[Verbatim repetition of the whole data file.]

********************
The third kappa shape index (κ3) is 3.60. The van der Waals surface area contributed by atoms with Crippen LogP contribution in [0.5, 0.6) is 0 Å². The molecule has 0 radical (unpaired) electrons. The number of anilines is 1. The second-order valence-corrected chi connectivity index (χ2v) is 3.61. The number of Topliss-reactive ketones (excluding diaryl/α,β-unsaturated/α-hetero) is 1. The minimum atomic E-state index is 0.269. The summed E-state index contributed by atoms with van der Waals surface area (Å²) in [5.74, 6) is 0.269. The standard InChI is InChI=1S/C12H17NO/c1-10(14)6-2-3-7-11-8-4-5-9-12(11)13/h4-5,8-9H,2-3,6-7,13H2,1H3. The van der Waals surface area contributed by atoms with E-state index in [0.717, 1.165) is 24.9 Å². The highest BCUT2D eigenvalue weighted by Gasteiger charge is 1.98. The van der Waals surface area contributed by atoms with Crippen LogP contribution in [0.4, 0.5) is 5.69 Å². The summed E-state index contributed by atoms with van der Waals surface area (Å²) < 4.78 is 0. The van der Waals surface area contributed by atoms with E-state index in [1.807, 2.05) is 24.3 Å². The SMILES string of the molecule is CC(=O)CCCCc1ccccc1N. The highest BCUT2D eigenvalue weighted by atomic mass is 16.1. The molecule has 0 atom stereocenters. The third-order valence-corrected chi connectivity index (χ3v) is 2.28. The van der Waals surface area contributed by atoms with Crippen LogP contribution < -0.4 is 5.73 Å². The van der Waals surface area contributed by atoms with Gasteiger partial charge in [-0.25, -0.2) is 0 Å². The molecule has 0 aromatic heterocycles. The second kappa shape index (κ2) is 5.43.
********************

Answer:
The third kappa shape index (κ3) is 3.60. The van der Waals surface area contributed by atoms with Crippen LogP contribution in [0.5, 0.6) is 0 Å². The molecule has 0 radical (unpaired) electrons. The number of anilines is 1. The second-order valence-corrected chi connectivity index (χ2v) is 3.61. The number of Topliss-reactive ketones (excluding diaryl/α,β-unsaturated/α-hetero) is 1. The minimum atomic E-state index is 0.269. The summed E-state index contributed by atoms with van der Waals surface area (Å²) in [5.74, 6) is 0.269. The standard InChI is InChI=1S/C12H17NO/c1-10(14)6-2-3-7-11-8-4-5-9-12(11)13/h4-5,8-9H,2-3,6-7,13H2,1H3. The van der Waals surface area contributed by atoms with E-state index in [0.717, 1.165) is 24.9 Å². The highest BCUT2D eigenvalue weighted by Gasteiger charge is 1.98. The van der Waals surface area contributed by atoms with Crippen LogP contribution in [0.4, 0.5) is 5.69 Å². The summed E-state index contributed by atoms with van der Waals surface area (Å²) < 4.78 is 0. The van der Waals surface area contributed by atoms with E-state index in [1.807, 2.05) is 24.3 Å². The SMILES string of the molecule is CC(=O)CCCCc1ccccc1N. The highest BCUT2D eigenvalue weighted by atomic mass is 16.1. The molecule has 0 atom stereocenters. The third-order valence-corrected chi connectivity index (χ3v) is 2.28. The van der Waals surface area contributed by atoms with Crippen LogP contribution < -0.4 is 5.73 Å². The van der Waals surface area contributed by atoms with Gasteiger partial charge in [-0.25, -0.2) is 0 Å². The molecule has 0 aromatic heterocycles. The second kappa shape index (κ2) is 5.43.